A pit bull who stood by her injured owner while their house was on fire is now losing her home -- not to the fire itself, but to a law prohibiting pit bulls from living in the county.
Firefighters told a local NBC affiliate that the dog stayed calm even after a a fire extinguisher was thrown at her, to get her out of the way so that the owner could be retrieved from the burning house.
Outside, the dog still hung close -- until being taken away by animal control, along with a rat terrier and a pit bull puppy.
Two people -- a woman and her father whose names haven't been revealed -- were hurt. Both are expected to recover, according to NBC.
And once they have, the rat terrier will be able to go home.
Because of PG County's breed ban, however, the two pit bulls must "be taken outside the county," Rodney Taylor, Prince George's County's animal services facility association director, told The Huffington Post.
Pit bull bans -- otherwise known as breed specific legislation, or BSL -- have been denounced by the American Veterinary Medical Association, the American Bar Association, the American Society for the Prevention of Cruelty to Animals, the Centers for Disease Control and Prevention and even the White House.
These bans, usually enacted at the city or county level, are damned as bad for families, problematic for civil liberties, and expensive to enforce, without increasing public safety
And so for good reason, BSL is on the wane. In January, Utah became the 19th state to prohibit localities from enacting or enforcing breed specific legislation. Cities around the country have also been doing away with their pit bull ordinances -- most recently, South Hutchinson, Kansas, and Youngstown, Ohio.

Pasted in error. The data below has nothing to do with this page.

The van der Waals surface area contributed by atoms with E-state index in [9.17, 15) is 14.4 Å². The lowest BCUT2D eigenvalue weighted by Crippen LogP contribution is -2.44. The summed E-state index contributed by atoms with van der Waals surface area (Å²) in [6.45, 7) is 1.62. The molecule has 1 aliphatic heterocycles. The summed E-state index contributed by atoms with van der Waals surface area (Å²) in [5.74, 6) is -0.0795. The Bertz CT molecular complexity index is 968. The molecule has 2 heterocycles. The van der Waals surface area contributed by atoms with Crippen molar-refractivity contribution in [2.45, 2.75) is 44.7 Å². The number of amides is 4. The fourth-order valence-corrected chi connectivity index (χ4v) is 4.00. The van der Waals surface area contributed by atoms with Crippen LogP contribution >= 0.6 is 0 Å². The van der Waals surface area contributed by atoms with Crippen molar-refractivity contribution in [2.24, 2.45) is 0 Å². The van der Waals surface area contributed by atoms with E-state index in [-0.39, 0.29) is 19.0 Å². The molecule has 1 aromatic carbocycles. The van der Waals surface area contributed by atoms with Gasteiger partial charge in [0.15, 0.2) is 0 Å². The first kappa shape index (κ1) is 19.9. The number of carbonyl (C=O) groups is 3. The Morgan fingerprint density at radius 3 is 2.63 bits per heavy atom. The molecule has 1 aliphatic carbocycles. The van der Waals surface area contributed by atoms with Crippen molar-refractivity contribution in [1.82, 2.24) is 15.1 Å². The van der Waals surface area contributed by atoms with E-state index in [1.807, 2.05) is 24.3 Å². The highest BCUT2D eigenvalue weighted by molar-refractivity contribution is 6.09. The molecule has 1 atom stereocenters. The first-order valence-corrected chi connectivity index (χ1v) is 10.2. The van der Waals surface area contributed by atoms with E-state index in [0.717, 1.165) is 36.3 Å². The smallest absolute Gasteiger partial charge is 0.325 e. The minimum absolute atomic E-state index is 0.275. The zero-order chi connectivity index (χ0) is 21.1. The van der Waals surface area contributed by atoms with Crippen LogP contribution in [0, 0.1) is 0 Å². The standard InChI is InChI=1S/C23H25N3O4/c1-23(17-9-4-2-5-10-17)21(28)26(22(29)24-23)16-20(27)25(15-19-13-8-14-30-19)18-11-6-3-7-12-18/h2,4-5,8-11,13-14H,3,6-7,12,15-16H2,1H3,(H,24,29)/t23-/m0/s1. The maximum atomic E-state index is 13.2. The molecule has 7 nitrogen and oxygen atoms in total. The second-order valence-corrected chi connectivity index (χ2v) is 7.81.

Back in May, Michigan's Hazel Park lifted its pit bull ban in the wake of public outcry, after a dog credited with saving her owner from domestic violence was subsequently thrown out of town.
Adrianne Lefkowitz, executive director of the Maryland Dog Federation, tells HuffPost she and others in the dog advocacy community hope that this family's terrible loss may spur the end of Prince George's County's pit bull ban, as well.
"Our hearts are broken for this family because these dogs cannot be returned to the people they know and love and who love them back," she said. "This shouldn't be happening in America."
UPDATE: A Prince George's County spokesperson tells The Huffington Post the dogs will be going to live with family, outside of the county, in an area without breed specific legislation.
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